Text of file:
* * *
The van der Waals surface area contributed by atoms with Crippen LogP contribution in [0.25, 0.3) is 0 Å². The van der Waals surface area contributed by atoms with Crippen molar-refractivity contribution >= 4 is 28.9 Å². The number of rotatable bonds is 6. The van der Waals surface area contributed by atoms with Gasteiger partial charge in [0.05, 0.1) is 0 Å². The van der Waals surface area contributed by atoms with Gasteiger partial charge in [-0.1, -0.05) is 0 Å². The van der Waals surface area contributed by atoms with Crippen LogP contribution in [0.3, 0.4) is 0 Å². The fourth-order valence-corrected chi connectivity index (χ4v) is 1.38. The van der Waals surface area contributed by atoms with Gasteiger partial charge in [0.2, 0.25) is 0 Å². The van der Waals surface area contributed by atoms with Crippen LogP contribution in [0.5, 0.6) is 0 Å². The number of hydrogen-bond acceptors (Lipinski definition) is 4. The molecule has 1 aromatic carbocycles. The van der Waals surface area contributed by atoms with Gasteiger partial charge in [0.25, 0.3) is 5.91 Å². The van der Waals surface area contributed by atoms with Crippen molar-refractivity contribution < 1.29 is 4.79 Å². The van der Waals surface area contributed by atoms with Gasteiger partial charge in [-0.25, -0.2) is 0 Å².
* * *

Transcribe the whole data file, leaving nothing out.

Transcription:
The van der Waals surface area contributed by atoms with Crippen LogP contribution in [0.25, 0.3) is 0 Å². The van der Waals surface area contributed by atoms with Crippen molar-refractivity contribution >= 4 is 28.9 Å². The number of rotatable bonds is 6. The van der Waals surface area contributed by atoms with Gasteiger partial charge in [0.05, 0.1) is 0 Å². The van der Waals surface area contributed by atoms with Gasteiger partial charge in [-0.1, -0.05) is 0 Å². The van der Waals surface area contributed by atoms with Crippen LogP contribution in [0.3, 0.4) is 0 Å². The fourth-order valence-corrected chi connectivity index (χ4v) is 1.38. The van der Waals surface area contributed by atoms with Gasteiger partial charge in [0.2, 0.25) is 0 Å². The van der Waals surface area contributed by atoms with Crippen LogP contribution in [0.5, 0.6) is 0 Å². The number of hydrogen-bond acceptors (Lipinski definition) is 4. The molecule has 1 aromatic carbocycles. The van der Waals surface area contributed by atoms with Gasteiger partial charge in [0.25, 0.3) is 5.91 Å². The van der Waals surface area contributed by atoms with Crippen molar-refractivity contribution < 1.29 is 4.79 Å². The van der Waals surface area contributed by atoms with Gasteiger partial charge in [-0.25, -0.2) is 0 Å².